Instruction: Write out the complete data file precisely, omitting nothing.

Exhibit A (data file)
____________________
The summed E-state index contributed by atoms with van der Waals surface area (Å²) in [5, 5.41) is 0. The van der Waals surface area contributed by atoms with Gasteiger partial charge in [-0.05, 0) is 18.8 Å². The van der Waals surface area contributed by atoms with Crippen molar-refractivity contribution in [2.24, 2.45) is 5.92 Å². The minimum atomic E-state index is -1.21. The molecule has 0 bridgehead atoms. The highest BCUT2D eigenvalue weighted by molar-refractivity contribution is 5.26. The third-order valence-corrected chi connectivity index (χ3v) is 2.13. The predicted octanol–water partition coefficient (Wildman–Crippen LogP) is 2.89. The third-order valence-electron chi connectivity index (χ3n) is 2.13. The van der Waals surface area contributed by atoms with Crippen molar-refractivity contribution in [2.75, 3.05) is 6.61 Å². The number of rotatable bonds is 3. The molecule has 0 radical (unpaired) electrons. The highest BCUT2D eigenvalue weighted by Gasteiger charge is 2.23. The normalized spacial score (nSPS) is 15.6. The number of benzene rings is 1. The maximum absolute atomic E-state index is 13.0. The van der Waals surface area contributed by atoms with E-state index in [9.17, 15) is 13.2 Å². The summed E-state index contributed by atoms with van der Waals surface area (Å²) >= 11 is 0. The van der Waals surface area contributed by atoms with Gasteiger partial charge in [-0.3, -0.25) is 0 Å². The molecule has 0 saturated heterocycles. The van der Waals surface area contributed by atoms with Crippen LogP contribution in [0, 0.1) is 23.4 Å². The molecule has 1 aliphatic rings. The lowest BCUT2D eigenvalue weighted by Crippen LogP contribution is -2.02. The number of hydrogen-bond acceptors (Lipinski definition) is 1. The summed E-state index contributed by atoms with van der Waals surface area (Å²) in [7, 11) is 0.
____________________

The summed E-state index contributed by atoms with van der Waals surface area (Å²) in [5, 5.41) is 0. The van der Waals surface area contributed by atoms with Gasteiger partial charge in [-0.05, 0) is 18.8 Å². The van der Waals surface area contributed by atoms with Crippen molar-refractivity contribution in [2.24, 2.45) is 5.92 Å². The minimum atomic E-state index is -1.21. The molecule has 0 bridgehead atoms. The highest BCUT2D eigenvalue weighted by molar-refractivity contribution is 5.26. The third-order valence-corrected chi connectivity index (χ3v) is 2.13. The predicted octanol–water partition coefficient (Wildman–Crippen LogP) is 2.89. The third-order valence-electron chi connectivity index (χ3n) is 2.13. The van der Waals surface area contributed by atoms with Crippen molar-refractivity contribution in [2.75, 3.05) is 6.61 Å². The number of rotatable bonds is 3. The molecule has 0 radical (unpaired) electrons. The highest BCUT2D eigenvalue weighted by Gasteiger charge is 2.23. The normalized spacial score (nSPS) is 15.6. The number of benzene rings is 1. The maximum absolute atomic E-state index is 13.0. The van der Waals surface area contributed by atoms with E-state index in [9.17, 15) is 13.2 Å². The summed E-state index contributed by atoms with van der Waals surface area (Å²) >= 11 is 0. The van der Waals surface area contributed by atoms with Gasteiger partial charge in [-0.3, -0.25) is 0 Å². The molecule has 0 saturated heterocycles. The van der Waals surface area contributed by atoms with Crippen LogP contribution in [0, 0.1) is 23.4 Å². The molecule has 1 aliphatic rings. The lowest BCUT2D eigenvalue weighted by Crippen LogP contribution is -2.02. The number of hydrogen-bond acceptors (Lipinski definition) is 1. The summed E-state index contributed by atoms with van der Waals surface area (Å²) in [7, 11) is 0.